Home remedies are great when they actually work. They tend to save time and money and who doesn’t like that?
The problem is trying to sort out which remedies will work and which ones are quackery. Here at SpaDepot, we’ve seen a lot when it comes to people trying weird stuff on hot tubs. These remedies are the most outrageous we’ve seen yet.
You may use, or have at least heard of people using essential oils to derive some health or sensory benefit. Far be it from me to argue for or against their use, but whatever you do, please don’t add them to your hot tub!
The essential oils you get from supermarkets or health stores will clog the filters in your hot tub. Clogged filters can lead to expensive repairs. It’s just not worth it.
Rather than using these types of oils, use an aromatherapy product designed for hot tubs. They won’t alter the water chemistry of your spa or clog your filters and there’s a huge variety to suit anyone’s taste.
Unbelievably, some companies tout the use of Sphagnum moss in hot tubs to purify the water. Proponents (most of which have a financial stake in these companies) claim the moss will simultaneously filter, purify and remove biofilm from your water.
Don’t fall for this hokum, and always use an EPA-approved hot tub sanitizer! You might think you’re better off using a natural solution like this, but you’re just playing with loaded dice. Under sanitized or un-sanitized (aak!) water is dangerous and can be deadly. Do not risk your or your family’s health.
Cleaning Filters In the Dishwasher
Alright, on the surface this may not sound like a bad idea. If your dishwasher can remove last night’s beef stroganoff residue from your dinner plate, it ought to work great for cleaning an oily filter.
The trouble is it just doesn’t work well. There’s no way to direct the water jets into the pleats, so you’ll end up with a sort of clean filter, but there’s still going to be junk left in the pleat folds.
Oh, and by the way, if you run the heated drying cycle, you might as well write the filter off entirely. The plastic components will deform and shrink, plus the pleated material will badly degrade.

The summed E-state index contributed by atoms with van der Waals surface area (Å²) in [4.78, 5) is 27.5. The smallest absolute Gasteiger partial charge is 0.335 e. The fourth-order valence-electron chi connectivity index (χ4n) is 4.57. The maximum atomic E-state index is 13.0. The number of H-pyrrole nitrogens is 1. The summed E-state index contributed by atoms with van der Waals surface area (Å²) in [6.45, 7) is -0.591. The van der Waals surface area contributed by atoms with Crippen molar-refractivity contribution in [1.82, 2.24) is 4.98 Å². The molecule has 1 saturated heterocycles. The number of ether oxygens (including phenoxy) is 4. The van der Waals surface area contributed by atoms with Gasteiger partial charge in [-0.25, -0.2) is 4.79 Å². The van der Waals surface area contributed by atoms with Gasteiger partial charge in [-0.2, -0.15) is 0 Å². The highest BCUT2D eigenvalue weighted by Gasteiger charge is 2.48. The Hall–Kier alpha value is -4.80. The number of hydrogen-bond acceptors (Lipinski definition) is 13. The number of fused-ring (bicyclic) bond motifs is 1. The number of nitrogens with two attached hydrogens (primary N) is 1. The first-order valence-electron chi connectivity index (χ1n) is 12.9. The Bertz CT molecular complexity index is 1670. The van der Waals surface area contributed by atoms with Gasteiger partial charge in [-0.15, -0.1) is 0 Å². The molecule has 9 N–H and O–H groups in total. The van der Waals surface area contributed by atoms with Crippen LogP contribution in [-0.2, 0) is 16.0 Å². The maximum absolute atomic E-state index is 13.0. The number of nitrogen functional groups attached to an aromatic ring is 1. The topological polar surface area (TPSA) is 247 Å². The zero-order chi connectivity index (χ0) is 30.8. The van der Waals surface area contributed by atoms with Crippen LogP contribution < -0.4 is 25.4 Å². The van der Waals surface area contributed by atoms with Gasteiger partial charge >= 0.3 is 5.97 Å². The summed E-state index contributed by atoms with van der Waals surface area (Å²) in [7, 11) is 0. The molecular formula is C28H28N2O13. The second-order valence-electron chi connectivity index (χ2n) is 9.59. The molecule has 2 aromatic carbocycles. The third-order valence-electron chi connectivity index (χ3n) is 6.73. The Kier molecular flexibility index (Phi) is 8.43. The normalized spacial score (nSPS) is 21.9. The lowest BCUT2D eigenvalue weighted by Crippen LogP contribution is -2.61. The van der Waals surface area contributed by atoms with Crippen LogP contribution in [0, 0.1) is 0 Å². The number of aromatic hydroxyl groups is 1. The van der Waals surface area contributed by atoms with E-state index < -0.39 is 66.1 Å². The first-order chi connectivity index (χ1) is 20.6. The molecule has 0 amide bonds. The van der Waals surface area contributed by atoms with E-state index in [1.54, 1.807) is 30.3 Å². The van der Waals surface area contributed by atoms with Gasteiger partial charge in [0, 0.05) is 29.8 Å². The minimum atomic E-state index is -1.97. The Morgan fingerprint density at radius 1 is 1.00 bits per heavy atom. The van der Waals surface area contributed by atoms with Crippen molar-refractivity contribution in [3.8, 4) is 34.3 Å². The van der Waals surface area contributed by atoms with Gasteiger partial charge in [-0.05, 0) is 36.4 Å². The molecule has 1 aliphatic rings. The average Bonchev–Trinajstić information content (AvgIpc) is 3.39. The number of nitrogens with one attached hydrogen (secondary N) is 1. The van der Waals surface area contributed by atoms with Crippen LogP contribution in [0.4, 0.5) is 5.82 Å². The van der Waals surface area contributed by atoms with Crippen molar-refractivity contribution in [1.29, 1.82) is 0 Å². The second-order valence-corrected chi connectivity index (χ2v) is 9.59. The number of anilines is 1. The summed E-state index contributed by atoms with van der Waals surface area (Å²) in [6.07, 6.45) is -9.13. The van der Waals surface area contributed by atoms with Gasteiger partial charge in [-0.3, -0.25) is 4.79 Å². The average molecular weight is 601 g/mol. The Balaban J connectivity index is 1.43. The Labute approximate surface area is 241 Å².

What’s the best way to wash a filter then? Try our eco-TUB Instant Filter Cleaner and our new Clarathon Jet Stream Filter Cleaner System. You’ll get all the crud out of the deepest pleats and end up with a brand new-looking filter.
If you’re looking for more automation in filter cleaning, have a look at our Blaster Automatic Filter Cleaner.
Chemical Free Spas
There’s been a lot of buzz surrounding so-called chemical-free spas. This is nothing more than a dishonest sales tactic employed by dubious companies. In truth, there’s no such thing as a chemical-free spa.
Here’s the thing, without sanitizer and oxidizers, your hot tub would become the science experiment of all time – an oversized petri dish for all kinds of nasty bacteria and diseases.
The best you can do is reduce the need for harsh chemicals. You can do this in several ways. Here are the most common:
- Use a mineral sanitizer such as CleanWater Blue, Nature 2 or Pool Rx
- Install an ozonator in your spa, or make sure it’s still producing ozone with an ozone detection kit
- Convert your spa to saltwater with a Saltron Mini. Here’s a great explanation of how salt systems work
Change Water Every Year or 2
Here’s a funny exchange I had with a customer a few years ago:
Customer: My water just will not cooperate. My test strip readings are all over the board, and no matter what I try, I just can’t get my levels correct.
Me: Hmm. Just out of curiosity, when was the last time you changed the water?
Me: High total dissolved solids in the water will make it difficult to make any changes in the water chemistry.
Customer: Well, I changed the water a year and a half ago…
Ok, besides the fact that the water must have been like syrup, some people just don’t know that hot tubs need to have the water changed 3-4 times per year. Think about this, when you’re in the hot tub, you sweat, flatulate, and generally release all kinds of “stuff” into the water.
All of these contaminants contribute to the TDS levels, as do the chemicals used to counteract these contaminants. Once your TDS levels get up to 1500ppm or so, it’s time to drain the spa. Under normal use, that’s about every 3 to 4 months.
Keep it clean and change your water often. Not sure how to go about draining and refilling? You’re in luck! Here’s a great draining, cleaning, and refilling article.
Questions? Comments? Leave them below or give us a call at 800-823-3638! We’d love to hear from you.